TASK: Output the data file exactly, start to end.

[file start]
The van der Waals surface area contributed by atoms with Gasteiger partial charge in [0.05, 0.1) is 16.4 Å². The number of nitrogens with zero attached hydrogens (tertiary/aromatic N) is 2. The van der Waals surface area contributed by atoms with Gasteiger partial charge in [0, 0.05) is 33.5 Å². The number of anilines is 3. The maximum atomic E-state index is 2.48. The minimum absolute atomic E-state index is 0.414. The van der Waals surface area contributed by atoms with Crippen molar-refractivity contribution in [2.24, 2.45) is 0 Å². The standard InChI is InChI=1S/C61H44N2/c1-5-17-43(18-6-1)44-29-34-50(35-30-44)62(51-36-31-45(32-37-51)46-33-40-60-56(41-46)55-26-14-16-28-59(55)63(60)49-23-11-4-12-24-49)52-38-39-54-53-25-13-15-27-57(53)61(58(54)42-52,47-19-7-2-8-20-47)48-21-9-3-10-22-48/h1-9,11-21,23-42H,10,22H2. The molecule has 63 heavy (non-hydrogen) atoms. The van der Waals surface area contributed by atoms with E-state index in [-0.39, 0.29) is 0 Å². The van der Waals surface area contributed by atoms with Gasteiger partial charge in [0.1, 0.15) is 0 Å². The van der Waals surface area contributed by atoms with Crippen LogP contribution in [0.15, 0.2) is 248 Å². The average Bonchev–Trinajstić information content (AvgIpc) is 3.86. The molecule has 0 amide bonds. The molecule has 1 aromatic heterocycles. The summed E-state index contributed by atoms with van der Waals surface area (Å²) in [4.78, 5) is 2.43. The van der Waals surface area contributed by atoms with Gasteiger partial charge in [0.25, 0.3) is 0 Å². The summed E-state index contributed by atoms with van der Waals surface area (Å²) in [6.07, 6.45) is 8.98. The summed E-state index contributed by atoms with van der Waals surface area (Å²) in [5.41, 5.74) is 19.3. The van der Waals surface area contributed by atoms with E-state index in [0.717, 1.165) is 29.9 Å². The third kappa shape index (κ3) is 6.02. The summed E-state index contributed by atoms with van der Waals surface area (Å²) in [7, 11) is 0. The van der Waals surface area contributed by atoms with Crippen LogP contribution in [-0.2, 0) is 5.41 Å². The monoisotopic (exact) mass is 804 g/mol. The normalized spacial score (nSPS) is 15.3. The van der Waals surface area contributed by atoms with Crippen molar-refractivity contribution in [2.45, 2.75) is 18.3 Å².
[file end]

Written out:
The van der Waals surface area contributed by atoms with Gasteiger partial charge in [0.05, 0.1) is 16.4 Å². The number of nitrogens with zero attached hydrogens (tertiary/aromatic N) is 2. The van der Waals surface area contributed by atoms with Gasteiger partial charge in [0, 0.05) is 33.5 Å². The number of anilines is 3. The maximum atomic E-state index is 2.48. The minimum absolute atomic E-state index is 0.414. The van der Waals surface area contributed by atoms with Crippen molar-refractivity contribution in [2.24, 2.45) is 0 Å². The standard InChI is InChI=1S/C61H44N2/c1-5-17-43(18-6-1)44-29-34-50(35-30-44)62(51-36-31-45(32-37-51)46-33-40-60-56(41-46)55-26-14-16-28-59(55)63(60)49-23-11-4-12-24-49)52-38-39-54-53-25-13-15-27-57(53)61(58(54)42-52,47-19-7-2-8-20-47)48-21-9-3-10-22-48/h1-9,11-21,23-42H,10,22H2. The molecule has 63 heavy (non-hydrogen) atoms. The van der Waals surface area contributed by atoms with E-state index in [-0.39, 0.29) is 0 Å². The van der Waals surface area contributed by atoms with Gasteiger partial charge in [0.1, 0.15) is 0 Å². The van der Waals surface area contributed by atoms with Crippen LogP contribution in [0.15, 0.2) is 248 Å². The average Bonchev–Trinajstić information content (AvgIpc) is 3.86. The molecule has 0 amide bonds. The molecule has 1 aromatic heterocycles. The summed E-state index contributed by atoms with van der Waals surface area (Å²) in [4.78, 5) is 2.43. The van der Waals surface area contributed by atoms with Gasteiger partial charge in [0.25, 0.3) is 0 Å². The summed E-state index contributed by atoms with van der Waals surface area (Å²) in [6.07, 6.45) is 8.98. The summed E-state index contributed by atoms with van der Waals surface area (Å²) in [5.41, 5.74) is 19.3. The van der Waals surface area contributed by atoms with E-state index in [0.717, 1.165) is 29.9 Å². The third kappa shape index (κ3) is 6.02. The summed E-state index contributed by atoms with van der Waals surface area (Å²) in [7, 11) is 0. The van der Waals surface area contributed by atoms with Crippen LogP contribution in [-0.2, 0) is 5.41 Å². The monoisotopic (exact) mass is 804 g/mol. The normalized spacial score (nSPS) is 15.3. The van der Waals surface area contributed by atoms with Crippen molar-refractivity contribution in [2.45, 2.75) is 18.3 Å².